The Nrf2 transcription factor is master regulator of detoxification and antioxidant mechanisms. Accumulating evidence indicates that Nrf2 dependent gene expression programs preserve organismic integrity and homeostasis. Therefore, Nrf2 function is a topic of high interested for aging research. This proposal is based on two principal hypotheses: 1. Aging associated functional decline is promoted by loss of Nrf2 signal responsiveness. The precise regulation of Nrf2 target genes is failing as organisms age. The contribution of the chromatin organizer and Nrf2 dimerization partner MafS to this age-associated degenerative phenotype will be investigated. 2. Longevity promoting functions of Nrf2 can be regulated by dedicated signaling pathways. The regulation of Nrf2 function is complex and incompletely understood. Especially the molecular mechanisms underlying the regulatory interplay between life extending metabolic signals (caloric restriction / resveratrol) and Nrf2 are not well described. Using newly developed experimental tools for the monitoring of Nrf2 function in vivo and in tissue culture, and automated high throughput RNAi screens a comprehensive study of Nrf2 regulatory mechanism is proposed. The long-term goals of this project are (i) to provide new information on general principles of aging using Nrf2 as a specific, experimentally tractable example, (ii) to develop rational strategies for the delay or reversal of age associated degenerative phenotypes, (iii) to gain a systems level understanding of the interactions between different stress and metabolic signaling pathways that influence lifespan and healthspan.

Public Health Relevance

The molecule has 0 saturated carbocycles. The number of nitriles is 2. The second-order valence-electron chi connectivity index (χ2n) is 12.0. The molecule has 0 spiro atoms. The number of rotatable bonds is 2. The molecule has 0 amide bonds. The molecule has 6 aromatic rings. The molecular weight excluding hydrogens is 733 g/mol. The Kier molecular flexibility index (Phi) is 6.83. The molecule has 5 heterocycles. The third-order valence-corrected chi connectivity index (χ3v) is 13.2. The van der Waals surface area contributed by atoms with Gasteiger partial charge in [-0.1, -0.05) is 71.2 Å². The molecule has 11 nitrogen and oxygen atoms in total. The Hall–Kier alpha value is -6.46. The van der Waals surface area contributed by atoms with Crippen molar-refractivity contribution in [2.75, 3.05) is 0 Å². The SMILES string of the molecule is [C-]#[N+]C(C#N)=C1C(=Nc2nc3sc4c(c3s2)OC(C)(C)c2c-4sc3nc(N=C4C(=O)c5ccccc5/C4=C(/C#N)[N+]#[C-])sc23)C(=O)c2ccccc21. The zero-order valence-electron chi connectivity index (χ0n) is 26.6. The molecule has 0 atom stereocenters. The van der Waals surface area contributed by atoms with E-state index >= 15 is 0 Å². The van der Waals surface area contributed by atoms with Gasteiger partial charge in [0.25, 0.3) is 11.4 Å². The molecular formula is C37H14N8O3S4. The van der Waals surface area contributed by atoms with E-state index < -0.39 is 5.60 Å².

Oxidative damage to macromolecules, cells and tissues is considered a driver of aging and a major contributor to many diseases that predominantly afflict the elderly. Mechanisms that prevent or delay the progressive accumulation of oxidative damage in the aging organism can promote longevity and allay age-associated diseases. This project will investigate why such defense mechanisms break down as organisms grow old and tries to find ways to prevent or delay that decline.

Agency
National Institute of Health (NIH)
Type
Research Project (R01)
Project #
5R01AG039753-04
Application #
8707921
Study Section
Cellular Mechanisms in Aging and Development Study Section (CMAD)
Program Officer
Finkelstein, David B
Project Start
Project End
Budget Start
Budget End
Support Year
4
Fiscal Year
2014
Total Cost
Indirect Cost
Name
University of Rochester
Department
Genetics
Type
School of Medicine & Dentistry
DUNS #
City
Rochester
State
NY
Country
United States
Zip Code
14627
Tsakiri, Eleni N; Sykiotis, Gerasimos P; Papassideri, Issidora S et al. (2013) Differential regulation of proteasome functionality in reproductive vs. somatic tissues of Drosophila during aging or oxidative stress. FASEB J 27:2407-20
Barone, Maria Cecilia; Bohmann, Dirk (2013) Assessing neurodegenerative phenotypes in Drosophila dopaminergic neurons by climbing assays and whole brain immunostaining. J Vis Exp :e50339
Rahman, Mohammed Mahidur; Sykiotis, Gerasimos P; Nishimura, Mayuko et al. (2013) Declining signal dependence of Nrf2-MafS-regulated gene expression correlates with aging phenotypes. Aging Cell 12:554-62
Tsakiri, Eleni N; Sykiotis, Gerasimos P; Papassideri, Issidora S et al. (2013) Proteasome dysfunction in Drosophila signals to an Nrf2-dependent regulatory circuit aiming to restore proteostasis and prevent premature aging. Aging Cell 12:802-13
Chatterjee, Nirmalya; Bohmann, Dirk (2012) A versatile ýýC31 based reporter system for measuring AP-1 and Nrf2 signaling in Drosophila and in tissue culture. PLoS One 7:e34063